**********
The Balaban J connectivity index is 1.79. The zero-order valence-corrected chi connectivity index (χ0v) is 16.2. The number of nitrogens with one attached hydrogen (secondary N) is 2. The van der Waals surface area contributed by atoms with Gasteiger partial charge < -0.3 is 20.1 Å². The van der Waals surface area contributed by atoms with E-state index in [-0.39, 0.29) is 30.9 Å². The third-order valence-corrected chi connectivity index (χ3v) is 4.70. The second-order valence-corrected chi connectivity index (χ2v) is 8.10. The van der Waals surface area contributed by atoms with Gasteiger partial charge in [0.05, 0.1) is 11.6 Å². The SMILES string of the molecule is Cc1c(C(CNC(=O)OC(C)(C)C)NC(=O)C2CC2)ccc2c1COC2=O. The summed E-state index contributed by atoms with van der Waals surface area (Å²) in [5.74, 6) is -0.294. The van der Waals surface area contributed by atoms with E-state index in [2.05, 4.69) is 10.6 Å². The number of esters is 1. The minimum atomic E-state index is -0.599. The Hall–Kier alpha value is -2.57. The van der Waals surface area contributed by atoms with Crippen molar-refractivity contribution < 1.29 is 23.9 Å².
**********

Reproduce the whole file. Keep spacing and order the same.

The Balaban J connectivity index is 1.79. The zero-order valence-corrected chi connectivity index (χ0v) is 16.2. The number of nitrogens with one attached hydrogen (secondary N) is 2. The van der Waals surface area contributed by atoms with Gasteiger partial charge < -0.3 is 20.1 Å². The van der Waals surface area contributed by atoms with E-state index in [-0.39, 0.29) is 30.9 Å². The third-order valence-corrected chi connectivity index (χ3v) is 4.70. The second-order valence-corrected chi connectivity index (χ2v) is 8.10. The van der Waals surface area contributed by atoms with Gasteiger partial charge in [0.05, 0.1) is 11.6 Å². The SMILES string of the molecule is Cc1c(C(CNC(=O)OC(C)(C)C)NC(=O)C2CC2)ccc2c1COC2=O. The summed E-state index contributed by atoms with van der Waals surface area (Å²) in [5.74, 6) is -0.294. The van der Waals surface area contributed by atoms with E-state index in [2.05, 4.69) is 10.6 Å². The number of esters is 1. The minimum atomic E-state index is -0.599. The Hall–Kier alpha value is -2.57. The van der Waals surface area contributed by atoms with Crippen molar-refractivity contribution < 1.29 is 23.9 Å².